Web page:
KIM LAWTON, correspondent: At the Greek Orthodox Church of the Archangels in Istanbul, Sunday morning worship unfolds as it has for centuries. Christians here say the ancient liturgy and the images that fill the sanctuary help connect them to the roots of their faith. Several books of the New Testament were written in what is now Turkey, and many foundational Christian doctrines were established here.
FATHER VISSARION KOMZIAS (St. George Patriarchal Church): So the presence of the Christianity is from the very, very, very beginning. Here the Christianity starts and never ends.
LAWTON: On this Sunday, presiding over the service is Ecumenical Patriarch Bartholomew, spiritual head of the world’s more than 300 million Eastern Orthodox Christians. Istanbul, once known as Constantinople, is the patriarch’s headquarters. The Christian Church split between East and West in 1054, with Constantinople being the center of Eastern Orthodox Christianity and Rome the center of the Western Church. Leaders of the two churches had virtually no contact for nearly a millennium, but that has changed dramatically in recent years. Ecumenical Patriarch Bartholomew and Pope Francis have met twice prior to this visit.
ARCHBISHOP JOSEPH TOBIN (Catholic Archdiocese of Indianapolis): The fact that already Bartholomew and Francis have greeted each other with great love in Jerusalem and in Rome, this is simply a continuation of it but if you will, it’s on the Orthodox home turf.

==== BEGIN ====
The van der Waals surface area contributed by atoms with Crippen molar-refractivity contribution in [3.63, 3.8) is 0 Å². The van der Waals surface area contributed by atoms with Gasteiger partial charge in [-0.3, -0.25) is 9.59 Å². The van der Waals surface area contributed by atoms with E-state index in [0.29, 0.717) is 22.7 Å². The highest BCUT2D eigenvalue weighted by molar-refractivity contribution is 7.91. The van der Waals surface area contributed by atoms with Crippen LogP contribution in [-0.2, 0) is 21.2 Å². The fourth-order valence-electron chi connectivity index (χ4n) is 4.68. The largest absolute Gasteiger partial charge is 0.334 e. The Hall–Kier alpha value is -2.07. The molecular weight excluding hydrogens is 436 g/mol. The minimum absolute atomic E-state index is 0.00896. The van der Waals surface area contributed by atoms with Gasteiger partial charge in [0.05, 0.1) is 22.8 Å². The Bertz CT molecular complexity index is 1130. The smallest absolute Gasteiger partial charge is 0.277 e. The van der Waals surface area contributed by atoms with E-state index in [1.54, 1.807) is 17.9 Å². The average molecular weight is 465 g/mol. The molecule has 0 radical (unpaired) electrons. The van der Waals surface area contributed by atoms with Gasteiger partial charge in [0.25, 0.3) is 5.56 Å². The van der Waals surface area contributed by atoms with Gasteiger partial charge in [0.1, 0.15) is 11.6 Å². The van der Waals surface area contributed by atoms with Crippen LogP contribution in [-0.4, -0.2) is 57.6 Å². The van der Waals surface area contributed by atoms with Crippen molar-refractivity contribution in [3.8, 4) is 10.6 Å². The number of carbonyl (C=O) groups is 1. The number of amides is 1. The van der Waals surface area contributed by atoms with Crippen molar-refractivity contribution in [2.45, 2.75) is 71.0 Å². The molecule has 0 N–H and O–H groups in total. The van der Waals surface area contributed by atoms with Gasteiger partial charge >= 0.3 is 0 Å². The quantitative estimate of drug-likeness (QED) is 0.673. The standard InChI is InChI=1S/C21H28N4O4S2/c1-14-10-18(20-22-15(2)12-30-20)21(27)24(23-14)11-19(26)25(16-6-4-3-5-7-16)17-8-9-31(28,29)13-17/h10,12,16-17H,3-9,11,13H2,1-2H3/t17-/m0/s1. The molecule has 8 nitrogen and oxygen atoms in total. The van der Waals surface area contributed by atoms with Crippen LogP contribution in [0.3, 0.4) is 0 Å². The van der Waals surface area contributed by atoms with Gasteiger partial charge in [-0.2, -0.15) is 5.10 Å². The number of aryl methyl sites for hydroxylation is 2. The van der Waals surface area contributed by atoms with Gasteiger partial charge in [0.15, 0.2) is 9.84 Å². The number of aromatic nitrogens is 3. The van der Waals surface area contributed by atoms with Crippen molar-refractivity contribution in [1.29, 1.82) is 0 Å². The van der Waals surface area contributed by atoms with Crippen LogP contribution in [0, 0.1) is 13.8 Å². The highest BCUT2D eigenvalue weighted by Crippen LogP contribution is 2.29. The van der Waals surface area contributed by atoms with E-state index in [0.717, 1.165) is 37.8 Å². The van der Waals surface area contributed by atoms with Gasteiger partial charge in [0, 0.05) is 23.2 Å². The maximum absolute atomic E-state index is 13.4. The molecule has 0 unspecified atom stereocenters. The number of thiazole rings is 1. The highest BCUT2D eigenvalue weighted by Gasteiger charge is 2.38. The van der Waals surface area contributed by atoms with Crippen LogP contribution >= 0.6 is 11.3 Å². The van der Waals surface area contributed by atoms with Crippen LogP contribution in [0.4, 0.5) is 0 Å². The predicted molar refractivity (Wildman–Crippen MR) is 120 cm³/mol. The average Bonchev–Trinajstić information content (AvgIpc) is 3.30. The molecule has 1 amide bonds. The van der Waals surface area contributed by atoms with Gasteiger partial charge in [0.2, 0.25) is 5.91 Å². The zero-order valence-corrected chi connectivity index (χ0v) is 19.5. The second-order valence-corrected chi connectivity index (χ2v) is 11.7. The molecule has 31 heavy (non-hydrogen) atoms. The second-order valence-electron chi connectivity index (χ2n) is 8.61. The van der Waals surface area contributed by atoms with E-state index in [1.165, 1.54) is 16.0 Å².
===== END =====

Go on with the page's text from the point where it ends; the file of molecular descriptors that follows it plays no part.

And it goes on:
LAWTON: According to Orthodox tradition, Saint Andrew, one of the original 12 disciples, brought Christianity here shortly after the death and resurrection of Jesus. The faith flourished. And in the year 330, when Emperor Constantine proclaimed Constantinople the new capital of the Roman Empire, it became the capital of Christianity as well. The Muslim Ottomans conquered Constantinople in 1453, but the Orthodox headquarters remained located here, in a small compound known as the Ecumenical Patriarchate. The Patriarchate continues to be responsible for the preservation and outreach of the Orthodox faith. From here, the Ecumenical Patriarch provides spiritual leadership to other self-governing Eastern Orthodox jurisdictions around the world. He is considered the first bishop among equals. The Patriarchal Church of St. George contains magnificent reminders of the Church’s glorious past. Off to one side are the relics of important church fathers, including the 4th century theologian St. John Chrysostom. The relics were taken from Constantinople during the Fourth Crusade, and finally returned by Pope John Paul the II in 2004. Metropolitan Elpidophoros is a bishop in the Greek Orthodox Church here.
METROPOLITAN ELPIDOPHOROS (Bishop of Bursa): East and West are not contradictory to each other. They are part of the same body. And in the last years, thank God, we have extremely good relations.
LAWTON: But some challenges to Orthodox-Catholic unity remain, primarily, disagreements over how much authority the pope should have over the rest of the church. Indianapolis Roman Catholic Archbishop Joseph Tobin leads ecumenical dialogue for the US Catholic bishops.